On Tuesday, Bank of America (NYSE:BAC) gave us a glimpse into how well it has weathered the subprime storm. "Not well" would be an understatement. "Terribly" is a bit weak, too.

The Charlotte-based bank announced that fourth-quarter profits dropped 95%. Yes, 95%! The bank was hit by more than $7 billion in write-downs due to the deteriorating credit markets and massive trading losses. This comes on the heels of the bank's announcement to buy long suffering Countrywide Financial (NYSE:CFC), and a $6 billion preferred stock sale.

When The I-Banking Gets Tough, Just Get Rid of It
Bank of America's Q4 net income plunged to $268 million (5 cents per share) from $5.26 billion ($1.16 per share) one year earlier. In a press release covering the earnings numbers, CEO Kenneth Lewis said that the results were hurt by ongoing dislocations in capital markets and the slowing economy. He said that, even given the environment in the financial markets, "we certainly are not pleased with our performance."

Results included $5.44 billion of trading losses, down from profits of $460 million a year ago. This stemmed from $5.28 billion write-down related to collateralized debt obligations. These are really pitiful results, and I was a little surprised at how bad the numbers turned out. This poor performance has led the bank to announce a $6 billion preferred stock sale and given rise to the expectation of more job cuts. The bank has announced 3,650 job cuts since October, but this means that there will likely be many more. There is speculation that the bank has decided to largely exit the investment banking business and focus on what it does best, being a leading consumer bank.

Take Advantage of the Spread
I do not think the shifting of focus at Bank of America is a bad thing. Consumer banks generally get higher valuation multiples in the market, and Bank of America's pick-up of Countrywide also shows that it still has room to make big purchases and expand in the consumer arena. I think this was a smart purchase, and I think the deal has little downside with the price being paid. The deal was announced that stockholder's of Countrywide would receive 0.1822 shares of BAC for each one of their CFC shares. Assuming this goes through, it is a good value for Bank of America, and will help the bank save some face by expanding its consumer services, balancing out its shrinking I-Bank operations.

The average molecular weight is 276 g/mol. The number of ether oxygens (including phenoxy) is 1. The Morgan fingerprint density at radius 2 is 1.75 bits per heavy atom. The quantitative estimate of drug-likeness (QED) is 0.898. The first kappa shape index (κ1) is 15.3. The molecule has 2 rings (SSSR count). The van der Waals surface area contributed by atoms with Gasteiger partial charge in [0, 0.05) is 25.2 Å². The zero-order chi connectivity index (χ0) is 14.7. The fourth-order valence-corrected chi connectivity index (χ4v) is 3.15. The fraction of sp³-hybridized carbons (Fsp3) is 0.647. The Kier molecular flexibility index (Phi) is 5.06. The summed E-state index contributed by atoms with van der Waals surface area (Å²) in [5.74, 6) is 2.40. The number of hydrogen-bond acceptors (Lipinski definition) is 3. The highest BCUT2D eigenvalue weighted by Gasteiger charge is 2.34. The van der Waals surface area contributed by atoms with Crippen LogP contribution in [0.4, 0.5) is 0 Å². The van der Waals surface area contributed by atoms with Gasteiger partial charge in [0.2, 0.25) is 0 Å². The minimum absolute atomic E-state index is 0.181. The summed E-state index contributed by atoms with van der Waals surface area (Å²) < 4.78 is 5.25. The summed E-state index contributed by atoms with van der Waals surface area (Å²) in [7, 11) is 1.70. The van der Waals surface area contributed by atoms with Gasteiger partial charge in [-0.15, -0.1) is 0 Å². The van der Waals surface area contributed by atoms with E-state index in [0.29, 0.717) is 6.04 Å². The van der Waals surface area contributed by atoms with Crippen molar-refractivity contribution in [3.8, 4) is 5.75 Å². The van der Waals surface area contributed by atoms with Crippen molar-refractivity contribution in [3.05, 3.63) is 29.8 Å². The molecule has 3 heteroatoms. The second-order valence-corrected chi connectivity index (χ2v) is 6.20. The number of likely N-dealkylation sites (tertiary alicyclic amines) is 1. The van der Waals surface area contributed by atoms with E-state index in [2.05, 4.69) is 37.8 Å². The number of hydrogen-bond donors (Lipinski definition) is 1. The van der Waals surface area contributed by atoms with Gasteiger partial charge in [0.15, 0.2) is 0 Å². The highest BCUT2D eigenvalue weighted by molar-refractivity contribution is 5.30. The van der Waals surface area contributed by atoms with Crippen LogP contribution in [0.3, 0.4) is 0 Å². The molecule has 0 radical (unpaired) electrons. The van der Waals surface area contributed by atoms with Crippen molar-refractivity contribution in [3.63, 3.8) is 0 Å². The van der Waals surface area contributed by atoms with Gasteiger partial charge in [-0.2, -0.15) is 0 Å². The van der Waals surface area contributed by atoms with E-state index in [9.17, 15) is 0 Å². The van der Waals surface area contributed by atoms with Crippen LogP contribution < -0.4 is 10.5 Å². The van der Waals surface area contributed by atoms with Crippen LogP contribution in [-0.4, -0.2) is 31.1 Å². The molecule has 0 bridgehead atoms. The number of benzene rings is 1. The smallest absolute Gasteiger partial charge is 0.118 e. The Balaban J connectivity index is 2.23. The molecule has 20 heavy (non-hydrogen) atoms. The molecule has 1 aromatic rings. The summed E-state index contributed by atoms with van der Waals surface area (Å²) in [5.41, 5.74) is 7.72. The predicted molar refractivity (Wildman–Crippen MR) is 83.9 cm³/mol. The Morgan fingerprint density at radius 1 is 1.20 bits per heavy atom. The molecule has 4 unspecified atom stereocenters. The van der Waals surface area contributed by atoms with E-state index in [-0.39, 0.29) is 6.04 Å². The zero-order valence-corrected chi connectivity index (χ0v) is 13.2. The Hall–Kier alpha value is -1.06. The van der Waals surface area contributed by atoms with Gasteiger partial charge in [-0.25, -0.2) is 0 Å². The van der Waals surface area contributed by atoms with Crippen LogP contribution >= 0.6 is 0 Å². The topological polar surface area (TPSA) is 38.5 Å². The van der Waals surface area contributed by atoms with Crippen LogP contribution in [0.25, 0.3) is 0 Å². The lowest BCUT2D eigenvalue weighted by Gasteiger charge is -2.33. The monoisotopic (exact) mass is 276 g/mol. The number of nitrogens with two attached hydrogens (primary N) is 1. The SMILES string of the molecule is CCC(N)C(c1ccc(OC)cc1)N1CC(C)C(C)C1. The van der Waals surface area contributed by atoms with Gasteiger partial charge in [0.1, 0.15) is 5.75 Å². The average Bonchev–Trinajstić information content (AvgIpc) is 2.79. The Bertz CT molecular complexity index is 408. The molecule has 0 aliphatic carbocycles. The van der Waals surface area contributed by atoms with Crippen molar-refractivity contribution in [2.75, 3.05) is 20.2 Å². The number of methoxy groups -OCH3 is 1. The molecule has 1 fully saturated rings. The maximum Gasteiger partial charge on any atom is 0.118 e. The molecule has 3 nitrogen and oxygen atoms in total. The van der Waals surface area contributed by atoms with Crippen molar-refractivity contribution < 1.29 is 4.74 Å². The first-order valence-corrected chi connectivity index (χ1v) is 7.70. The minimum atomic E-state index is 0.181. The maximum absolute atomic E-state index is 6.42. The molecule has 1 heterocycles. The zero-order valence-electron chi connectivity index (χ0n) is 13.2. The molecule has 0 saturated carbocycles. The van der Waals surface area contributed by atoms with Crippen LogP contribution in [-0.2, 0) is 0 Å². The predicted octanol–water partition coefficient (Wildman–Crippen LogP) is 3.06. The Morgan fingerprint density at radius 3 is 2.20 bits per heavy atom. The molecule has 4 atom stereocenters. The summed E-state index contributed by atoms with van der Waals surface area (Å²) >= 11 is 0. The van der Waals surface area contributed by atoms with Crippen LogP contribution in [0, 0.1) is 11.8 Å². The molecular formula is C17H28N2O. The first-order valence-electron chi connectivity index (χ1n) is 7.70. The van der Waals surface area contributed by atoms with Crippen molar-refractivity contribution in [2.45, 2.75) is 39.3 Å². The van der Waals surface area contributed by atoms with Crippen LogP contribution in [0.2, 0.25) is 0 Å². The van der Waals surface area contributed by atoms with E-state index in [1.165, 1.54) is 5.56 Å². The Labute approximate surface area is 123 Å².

But it seems that the market is not pricing any of this in. Bank of America shares closed at $39.90 yesterday and Countrywide closed at $6.11. So, as of yesterday's close, 0.1822 shares of Bank of America was worth $7.27, or a 19% premium to Countrywide's share price. The deal closes in the third quarter, so there is potential for a nice profit with little risk. I wouldn't just buy CFC right now because considerable pressure could likely weigh down Bank of America shares more. But, if you have a margin account, you can short 1 share of Bank of America for every 5 shares of CFC you buy and take advantage of the spread. (For added insight, check out When To Short A Stock.)

The Bottom Line
Bank Of America has reported pitiful results with a 95% drop in net income for its fourth quarter. The company will most likely exit its investment banking business, which will allow it to focus on its stronghold consumer bank. I think the Countrywide deal is attractive, and while I would not buy shares of Countrywide flat out, there are ways to take advantage of the mispricing in the shares.

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Tickers in this Article: BAC, CFC

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